16 Jan 2013 
#35 Jesus, the uneducated teacher? Part 3: Mark's gospe

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In Mark's gospel, Jesus is called teacher/master ('didaskalos') twelve times. But only in a few of these instances Jesus' teachings are requested, and by no less than by a rich man (10:17, 20), Pharisees & Herodians (12:14), Sadducees (12:19) and a teacher of the Law (12:32). By contrast, his disciples (4:38, 9:48, 10:35, 13:1), or someone in a crowd (9:17), or Jairus' servants (5:35) are not after Jesus' teachings when they call him master/teacher. In one instance, Jesus identifies himself as master/teacher (14:14) but not for his teaching.

Was “Mark” trying to make a point, that Jesus was acknowledged as teacher by highly educated people? By the ones the less likely to see as such a lower class rural Jew?

According to Mk 4:11-12 “And he said unto them [the twelve], Unto you it is given to know the mystery of the kingdom of God: but unto them [the others] that are without, all [these] things are done in parables: That seeing they may see, and not perceive; and hearing they may hear, and not understand; lest [with the intention of preventing (something undesirable); to avoid the risk of] at any time they should be converted, and [their] sins should be forgiven them.”

And 4:34 “But without a parable He did not speak to them. And when they were alone, He explained all things to His disciples.”
“Mark” had Jesus not teaching crowds, except (allegedly) the twelve. But why would Jesus dump (unexplained) parables (2:13, 4:1, 34) on crowds, with no benefit for them (4:11-12)! That does not make sense, and the people would become angry or pay no more attention! But still these "oracles" are called teaching in 2:13, 4:1-2, 6:1, 6, 34 & 14:49. 
Please also note the disciples are administered mysteries, which does not say they would understand them correctly. And we are a long way from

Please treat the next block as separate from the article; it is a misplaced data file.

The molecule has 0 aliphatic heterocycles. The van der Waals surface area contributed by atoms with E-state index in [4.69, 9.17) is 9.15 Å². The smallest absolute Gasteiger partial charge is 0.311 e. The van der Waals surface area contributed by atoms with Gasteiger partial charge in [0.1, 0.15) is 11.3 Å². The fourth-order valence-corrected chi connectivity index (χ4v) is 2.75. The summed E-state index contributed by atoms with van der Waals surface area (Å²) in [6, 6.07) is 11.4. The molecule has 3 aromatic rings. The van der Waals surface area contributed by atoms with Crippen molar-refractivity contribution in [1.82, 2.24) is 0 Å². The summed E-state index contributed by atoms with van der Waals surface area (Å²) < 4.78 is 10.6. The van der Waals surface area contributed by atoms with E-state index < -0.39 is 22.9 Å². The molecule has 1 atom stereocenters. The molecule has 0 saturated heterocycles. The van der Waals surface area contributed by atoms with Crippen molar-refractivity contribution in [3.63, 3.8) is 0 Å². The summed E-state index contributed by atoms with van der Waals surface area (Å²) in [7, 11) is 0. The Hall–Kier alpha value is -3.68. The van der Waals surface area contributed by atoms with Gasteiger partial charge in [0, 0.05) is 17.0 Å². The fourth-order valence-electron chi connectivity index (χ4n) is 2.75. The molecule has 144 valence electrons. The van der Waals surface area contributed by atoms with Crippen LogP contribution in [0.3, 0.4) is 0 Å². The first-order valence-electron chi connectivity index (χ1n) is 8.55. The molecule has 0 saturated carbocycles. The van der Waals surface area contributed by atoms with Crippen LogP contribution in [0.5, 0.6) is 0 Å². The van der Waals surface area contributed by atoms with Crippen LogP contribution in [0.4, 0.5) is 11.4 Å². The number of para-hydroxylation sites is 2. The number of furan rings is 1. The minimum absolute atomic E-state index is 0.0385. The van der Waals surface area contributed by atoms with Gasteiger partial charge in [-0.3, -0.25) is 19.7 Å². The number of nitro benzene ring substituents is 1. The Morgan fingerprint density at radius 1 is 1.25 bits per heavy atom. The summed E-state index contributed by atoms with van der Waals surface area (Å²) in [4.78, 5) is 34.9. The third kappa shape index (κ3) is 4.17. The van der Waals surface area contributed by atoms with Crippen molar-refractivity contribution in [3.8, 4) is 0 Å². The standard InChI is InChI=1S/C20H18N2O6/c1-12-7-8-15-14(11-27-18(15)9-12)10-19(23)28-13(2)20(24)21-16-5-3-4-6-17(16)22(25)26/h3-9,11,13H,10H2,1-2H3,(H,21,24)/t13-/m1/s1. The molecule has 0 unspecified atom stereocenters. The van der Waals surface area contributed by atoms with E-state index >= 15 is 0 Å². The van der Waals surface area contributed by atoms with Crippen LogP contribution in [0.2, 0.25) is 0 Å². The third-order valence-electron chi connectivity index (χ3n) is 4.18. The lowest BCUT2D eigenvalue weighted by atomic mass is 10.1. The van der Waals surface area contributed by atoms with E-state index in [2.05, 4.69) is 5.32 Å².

a teacher of such men as receive the truth with pleasure. He drew over to him both many of the Jews and many of the Gentiles” of the Testimonium Flavianum.

And concerning parables, they obviously need to be explained. If not, the disciples would not understand them (4:13), as other things Jesus allegedly taught (9:32). And, when requested, the explanations from Jesus (to only the disciples) go only part way, with still a lot left for interpretation (4:14-20). And the disciples are never mentioned to comprehend any parable, explained or not.

Note: on this webpage, I demonstrated that Mark invented the Jesus' parable genre (as prophecies in disguise for most of them), which were easy to understand for later Christians (because these prophecies had been realized in their lifetime!), but rather difficult, before the facts, in Jesus' times!


In Mark's gospel, Jesus and the twelve go on trips outside Galilee, in Caesarea Philippi, the Decapolis and even into Phoenicia, but nowhere there Jesus is said to teach.

However, later in 10:1 "Jesus then left that place and went into the region of Judea and across the Jordan. Again crowds of people came to him, and as was his custom, he taught them."

But that verse is very suspect: it has a high concentration of “information”, seemingly adding up a large part of greater Palestine to Jesus' “classroom” and filling up a huge lack (the fact he was not mentioned to teach in his earlier journeys). It also goes against 4:11-12 quoted earlier.

Would it be an early interpolation? I think so, and there is a smoking gun to prove it:

During this alleged trip, "When they were in the house again, the disciples asked Jesus about this." (10:10a). Which house was it?
The previous mention of a house is in 9:33a, only twelve verses earlier:
"They came to Capernaum. When he was in the house, he asked them, ..."
The house is in Capernaum, and not in Judea or across the Jordan! Therefore 10:1 is a later insertion.

Finally, in the earliest gospel, outside parables, prophecies and mundane statements, there are relatively few items which can be considered as teaching by Jesus. That is odd, for someone primarily seen as a teacher by many biblical scholars. But later, the other gospel authors will remedy to that, adding up many sayings, parables (some with "teaching" value), and even long sermons & discourses.

In conclusion, it seems “Mark” (and an interpolator) made some rather clumsy & confusing efforts in order to have Jesus as a teacher.

Cordially, Bernard

Tags: {historical Jesus} {Mark's gospel} {uneducated teacher}
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